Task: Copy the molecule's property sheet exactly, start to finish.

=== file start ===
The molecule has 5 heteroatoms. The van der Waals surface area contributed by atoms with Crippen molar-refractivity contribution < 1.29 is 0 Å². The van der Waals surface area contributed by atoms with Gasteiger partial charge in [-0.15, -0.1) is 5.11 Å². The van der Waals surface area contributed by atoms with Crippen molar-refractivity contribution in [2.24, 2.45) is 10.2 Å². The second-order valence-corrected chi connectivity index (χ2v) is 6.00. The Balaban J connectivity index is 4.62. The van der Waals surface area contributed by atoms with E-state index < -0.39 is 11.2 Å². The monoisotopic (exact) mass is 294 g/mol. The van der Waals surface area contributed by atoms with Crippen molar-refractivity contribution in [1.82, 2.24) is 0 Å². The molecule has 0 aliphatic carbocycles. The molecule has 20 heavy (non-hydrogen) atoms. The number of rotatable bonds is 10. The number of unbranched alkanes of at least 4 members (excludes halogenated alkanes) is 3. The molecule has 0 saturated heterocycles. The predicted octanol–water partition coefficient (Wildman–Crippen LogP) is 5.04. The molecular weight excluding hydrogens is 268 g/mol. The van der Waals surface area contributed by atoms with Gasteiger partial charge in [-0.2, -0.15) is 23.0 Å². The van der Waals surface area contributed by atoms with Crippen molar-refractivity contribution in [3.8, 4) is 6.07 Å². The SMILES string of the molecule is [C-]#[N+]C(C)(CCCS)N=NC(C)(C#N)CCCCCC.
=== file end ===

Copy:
The molecule has 5 heteroatoms. The van der Waals surface area contributed by atoms with Crippen molar-refractivity contribution < 1.29 is 0 Å². The van der Waals surface area contributed by atoms with Gasteiger partial charge in [-0.15, -0.1) is 5.11 Å². The van der Waals surface area contributed by atoms with Crippen molar-refractivity contribution in [2.24, 2.45) is 10.2 Å². The second-order valence-corrected chi connectivity index (χ2v) is 6.00. The Balaban J connectivity index is 4.62. The van der Waals surface area contributed by atoms with E-state index < -0.39 is 11.2 Å². The monoisotopic (exact) mass is 294 g/mol. The van der Waals surface area contributed by atoms with Crippen molar-refractivity contribution in [1.82, 2.24) is 0 Å². The molecule has 0 aliphatic carbocycles. The molecule has 20 heavy (non-hydrogen) atoms. The number of rotatable bonds is 10. The number of unbranched alkanes of at least 4 members (excludes halogenated alkanes) is 3. The molecule has 0 saturated heterocycles. The predicted octanol–water partition coefficient (Wildman–Crippen LogP) is 5.04. The molecular weight excluding hydrogens is 268 g/mol. The van der Waals surface area contributed by atoms with Gasteiger partial charge in [-0.2, -0.15) is 23.0 Å². The van der Waals surface area contributed by atoms with Crippen molar-refractivity contribution in [3.8, 4) is 6.07 Å². The SMILES string of the molecule is [C-]#[N+]C(C)(CCCS)N=NC(C)(C#N)CCCCCC.